A short while ago I was invited to participate in µChip3, an arts event curated by Antonio Roberts & Sam Wray which involved chiptune, digital art, hacking, modified hardware and much more. My role was to perform live visuals to accompany performances by some notable chiptune artists, so I set about building a custom browser-based visualiser based on the piece I produced for the BYOB 2013 exhibition.
Visualiser applications need to work across two windows (a control window with which you create and modify visuals, which appear in a display window), so working out how to produce an application able to function reliably in this way was my first concern. I worried it would involve some fiddly work with a local server, but after some research the solution proved straightforward: simply store commands in local storage via the command window, which are then be detected by the display window using the storage event listener.
As well as multi-window web applications, local storage can also be used to keep web apps open in multiple tabs in sync with each other, or even to stream the output of a HTML5 canvas from one window to another. Read on for some demos…
Below: a screenshot of the visualiser. The control window is on the left, the display on the right.
What Is Local Storage?
The clue is in the name: it’s a capability of modern browsers which allows websites and applications to store persistent data locally. Conceptually, it’s similar to cookies but without the drawbacks: up to 5MB per domain can usually be stored (with some exceptions). Plus, unlike cookies nothing needs to be sent with HTTP requests. If you’re looking to learn more about local storage then read more about it here and here.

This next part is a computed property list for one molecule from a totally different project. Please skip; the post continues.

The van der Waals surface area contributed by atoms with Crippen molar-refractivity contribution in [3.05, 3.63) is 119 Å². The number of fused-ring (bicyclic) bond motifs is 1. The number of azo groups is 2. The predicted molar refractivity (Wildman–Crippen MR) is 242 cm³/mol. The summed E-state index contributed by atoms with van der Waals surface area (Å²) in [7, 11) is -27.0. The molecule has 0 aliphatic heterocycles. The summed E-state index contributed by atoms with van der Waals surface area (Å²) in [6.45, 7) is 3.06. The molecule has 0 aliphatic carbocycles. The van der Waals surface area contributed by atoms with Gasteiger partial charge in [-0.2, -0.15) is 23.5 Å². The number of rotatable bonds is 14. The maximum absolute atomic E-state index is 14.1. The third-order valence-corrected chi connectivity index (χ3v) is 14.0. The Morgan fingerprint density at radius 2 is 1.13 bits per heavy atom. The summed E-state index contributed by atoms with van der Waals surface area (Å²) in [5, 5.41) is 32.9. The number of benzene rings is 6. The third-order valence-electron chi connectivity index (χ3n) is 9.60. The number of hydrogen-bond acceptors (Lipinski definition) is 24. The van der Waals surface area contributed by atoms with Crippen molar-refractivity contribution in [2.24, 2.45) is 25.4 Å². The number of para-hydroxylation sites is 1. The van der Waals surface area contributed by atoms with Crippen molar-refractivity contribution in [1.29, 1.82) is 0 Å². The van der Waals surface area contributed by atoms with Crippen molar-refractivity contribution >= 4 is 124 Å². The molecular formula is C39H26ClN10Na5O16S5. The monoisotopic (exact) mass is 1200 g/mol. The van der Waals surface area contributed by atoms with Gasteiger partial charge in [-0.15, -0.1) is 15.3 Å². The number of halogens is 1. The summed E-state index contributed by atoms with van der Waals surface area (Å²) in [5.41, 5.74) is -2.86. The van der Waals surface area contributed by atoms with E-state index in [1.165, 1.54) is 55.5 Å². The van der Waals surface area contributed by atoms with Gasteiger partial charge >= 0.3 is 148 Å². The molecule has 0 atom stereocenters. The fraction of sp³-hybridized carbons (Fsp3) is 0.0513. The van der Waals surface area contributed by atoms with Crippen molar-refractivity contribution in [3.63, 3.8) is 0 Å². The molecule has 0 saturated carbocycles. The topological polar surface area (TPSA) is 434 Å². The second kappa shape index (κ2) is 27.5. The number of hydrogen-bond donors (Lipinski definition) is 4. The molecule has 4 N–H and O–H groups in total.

Communicating Between Windows
Sending the Same Command Repeatedly
Using Local Storage to Stream a HTML5 Canvas from One Window to Another
It’s possible to (ab)use local storage to stream the output from a HTML5 canvas from one window to another, in realtime. While this isn’t a technique I used when building my visualiser, it’s kind of interesting all the same and could have a use somewhere- perhaps for if one needed to stream the output of their display window back to their control window.
To do this is fairly simple: when the canvas renders a frame, encode it as a base64 data URI. Store this in local storage, and then decode and draw it into a canvas in the other window. Find a demo of this right here.
Find the code for the above demos on GitHub. If you’ve any feedback or questions regarding this post then please drop me a line via twitter or email. I’m particularly curious to know if there might be a better method of streaming a canvas between two windows?